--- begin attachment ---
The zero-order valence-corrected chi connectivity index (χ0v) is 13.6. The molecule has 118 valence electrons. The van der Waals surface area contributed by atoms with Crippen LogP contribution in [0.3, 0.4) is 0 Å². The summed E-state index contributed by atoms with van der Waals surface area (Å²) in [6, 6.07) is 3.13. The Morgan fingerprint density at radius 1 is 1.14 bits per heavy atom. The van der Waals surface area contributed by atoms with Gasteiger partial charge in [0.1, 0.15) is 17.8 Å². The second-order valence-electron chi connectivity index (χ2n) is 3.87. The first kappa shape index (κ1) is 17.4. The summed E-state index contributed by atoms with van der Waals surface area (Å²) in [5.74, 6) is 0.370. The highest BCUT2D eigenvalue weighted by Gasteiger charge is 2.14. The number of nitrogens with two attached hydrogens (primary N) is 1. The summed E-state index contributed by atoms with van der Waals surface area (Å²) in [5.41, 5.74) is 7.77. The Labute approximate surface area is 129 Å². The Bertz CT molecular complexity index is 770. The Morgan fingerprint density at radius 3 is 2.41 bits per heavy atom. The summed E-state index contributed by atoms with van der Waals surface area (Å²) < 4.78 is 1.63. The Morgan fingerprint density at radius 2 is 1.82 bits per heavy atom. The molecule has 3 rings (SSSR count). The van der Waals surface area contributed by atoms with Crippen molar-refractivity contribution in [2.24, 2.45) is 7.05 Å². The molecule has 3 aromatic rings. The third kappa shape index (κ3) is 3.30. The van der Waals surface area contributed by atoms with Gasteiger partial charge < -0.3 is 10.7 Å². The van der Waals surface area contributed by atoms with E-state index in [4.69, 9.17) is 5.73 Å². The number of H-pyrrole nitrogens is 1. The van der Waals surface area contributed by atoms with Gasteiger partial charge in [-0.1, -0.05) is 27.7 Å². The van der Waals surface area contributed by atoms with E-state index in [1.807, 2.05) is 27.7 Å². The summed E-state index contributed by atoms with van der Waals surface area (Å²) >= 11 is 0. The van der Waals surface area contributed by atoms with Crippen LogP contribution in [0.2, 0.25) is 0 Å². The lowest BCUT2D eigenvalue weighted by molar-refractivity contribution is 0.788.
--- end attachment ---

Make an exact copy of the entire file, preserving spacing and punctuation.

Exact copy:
The zero-order valence-corrected chi connectivity index (χ0v) is 13.6. The molecule has 118 valence electrons. The van der Waals surface area contributed by atoms with Crippen LogP contribution in [0.3, 0.4) is 0 Å². The summed E-state index contributed by atoms with van der Waals surface area (Å²) in [6, 6.07) is 3.13. The Morgan fingerprint density at radius 1 is 1.14 bits per heavy atom. The van der Waals surface area contributed by atoms with Gasteiger partial charge in [0.1, 0.15) is 17.8 Å². The second-order valence-electron chi connectivity index (χ2n) is 3.87. The first kappa shape index (κ1) is 17.4. The summed E-state index contributed by atoms with van der Waals surface area (Å²) in [5.74, 6) is 0.370. The highest BCUT2D eigenvalue weighted by Gasteiger charge is 2.14. The number of nitrogens with two attached hydrogens (primary N) is 1. The summed E-state index contributed by atoms with van der Waals surface area (Å²) in [5.41, 5.74) is 7.77. The Labute approximate surface area is 129 Å². The Bertz CT molecular complexity index is 770. The Morgan fingerprint density at radius 3 is 2.41 bits per heavy atom. The summed E-state index contributed by atoms with van der Waals surface area (Å²) < 4.78 is 1.63. The Morgan fingerprint density at radius 2 is 1.82 bits per heavy atom. The molecule has 3 rings (SSSR count). The van der Waals surface area contributed by atoms with Crippen molar-refractivity contribution in [2.24, 2.45) is 7.05 Å². The molecule has 3 aromatic rings. The third kappa shape index (κ3) is 3.30. The van der Waals surface area contributed by atoms with Gasteiger partial charge < -0.3 is 10.7 Å². The van der Waals surface area contributed by atoms with E-state index in [4.69, 9.17) is 5.73 Å². The number of H-pyrrole nitrogens is 1. The van der Waals surface area contributed by atoms with Gasteiger partial charge in [-0.1, -0.05) is 27.7 Å². The van der Waals surface area contributed by atoms with E-state index in [1.807, 2.05) is 27.7 Å². The summed E-state index contributed by atoms with van der Waals surface area (Å²) >= 11 is 0. The van der Waals surface area contributed by atoms with Crippen LogP contribution in [0.2, 0.25) is 0 Å². The lowest BCUT2D eigenvalue weighted by molar-refractivity contribution is 0.788.